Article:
“And when you pray, you must not be like the hypocrites.”
Last night I was led to John 15. You know, that part of the bible that says this:
John 15:7-8 If you abide in me, and my words abide in you, ask whatever you wish, and it will be done for you. By this my Father is glorified, that you bear much fruit and so prove to be my disciples.
This promise has always fascinated me. Sure, I’ve had lots of answered prayer, and so have many people I know, so it doesn’t come as a surprise that God answers prayer. What grabs my attention is that Jesus says, “whatever you wish.” Of course, he also has the qualifier, “if you abide,” that prevents me from making a fool out of myself.
For example, Jesus says if I have enough faith, I can move a mountain. I believe that. I’m also pretty sure that I don’t have enough sense to know when to do such thing. Still, I know that in the right time and place, and if God instructed me to do so, I could command a mountain to be thrown into the sea. Who knows, maybe someday he’ll have me do just that. Maybe this is something I should pray for?
I don’t think so.
It’s interesting. I feel like a kid with $20 on vacation, trying to figure out how best to spend it. It’s not that God will only grant me one request, or so I think. I just have said some really thoughtless prayer and don’t want to keep doing that. I’m sure you know what I mean. How many times has he answered prayer, and I never think to thank him?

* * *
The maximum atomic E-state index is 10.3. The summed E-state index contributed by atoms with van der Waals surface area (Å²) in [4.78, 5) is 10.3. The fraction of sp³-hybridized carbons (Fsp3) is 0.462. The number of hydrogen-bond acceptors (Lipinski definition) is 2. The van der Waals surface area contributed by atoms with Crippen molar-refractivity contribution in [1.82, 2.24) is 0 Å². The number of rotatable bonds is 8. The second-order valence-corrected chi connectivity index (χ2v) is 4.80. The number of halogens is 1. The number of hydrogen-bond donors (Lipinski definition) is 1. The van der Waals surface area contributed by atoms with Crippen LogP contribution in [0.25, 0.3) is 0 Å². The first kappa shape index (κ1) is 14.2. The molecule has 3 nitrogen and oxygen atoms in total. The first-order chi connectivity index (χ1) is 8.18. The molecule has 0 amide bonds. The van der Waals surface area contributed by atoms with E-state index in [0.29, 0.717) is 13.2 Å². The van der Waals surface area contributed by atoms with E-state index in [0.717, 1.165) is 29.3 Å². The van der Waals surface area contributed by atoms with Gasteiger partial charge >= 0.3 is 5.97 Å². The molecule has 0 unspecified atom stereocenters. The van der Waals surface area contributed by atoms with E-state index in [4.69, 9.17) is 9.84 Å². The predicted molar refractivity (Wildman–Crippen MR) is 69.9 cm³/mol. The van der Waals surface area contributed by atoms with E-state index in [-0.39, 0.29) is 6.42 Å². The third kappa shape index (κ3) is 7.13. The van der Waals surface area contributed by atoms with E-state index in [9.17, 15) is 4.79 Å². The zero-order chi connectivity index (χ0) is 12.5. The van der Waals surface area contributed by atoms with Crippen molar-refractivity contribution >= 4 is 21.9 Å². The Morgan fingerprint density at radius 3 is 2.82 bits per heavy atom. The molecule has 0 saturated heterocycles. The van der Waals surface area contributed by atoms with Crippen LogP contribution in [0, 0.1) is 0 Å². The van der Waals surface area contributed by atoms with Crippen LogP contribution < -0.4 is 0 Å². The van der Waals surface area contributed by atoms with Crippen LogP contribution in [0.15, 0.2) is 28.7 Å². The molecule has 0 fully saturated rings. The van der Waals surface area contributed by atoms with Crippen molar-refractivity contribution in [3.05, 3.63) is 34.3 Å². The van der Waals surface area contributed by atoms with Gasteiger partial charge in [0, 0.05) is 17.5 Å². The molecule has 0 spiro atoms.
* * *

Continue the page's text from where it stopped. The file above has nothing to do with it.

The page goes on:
Honestly, it’s not easy to pray according to God’s word. Take salvation for example. We know that few will enter the narrow gate, right? That means most won’t be saved, so praying for everyone to be saved is counter to God’s own teaching. Besides, I don’t know how to reconcile prayer for the lost and the idea that God already chose his own before the foundation of the world.
The same dilemma happens when someone gets sick. We see God using illness, disease, death, and even demon-possession to glorify his name. Why should I assume that God wants someone to be healed from cancer? Besides, the death of a saint is a good thing because they will be with the Lord. Death isn’t bad. For an unbeliever, it’s the beginning of the lake of fire. That’s a different story.
I’ll leave it at that for now. I really enjoy pondering things like this. I hope you do, too. Perhaps this is what Jesus meant by, “If you abide in me, and my words abide in you.”
Father, what a privilege it is to be counted among the saved. Thank you. Amen.
Copyright © 2020 Scott Powers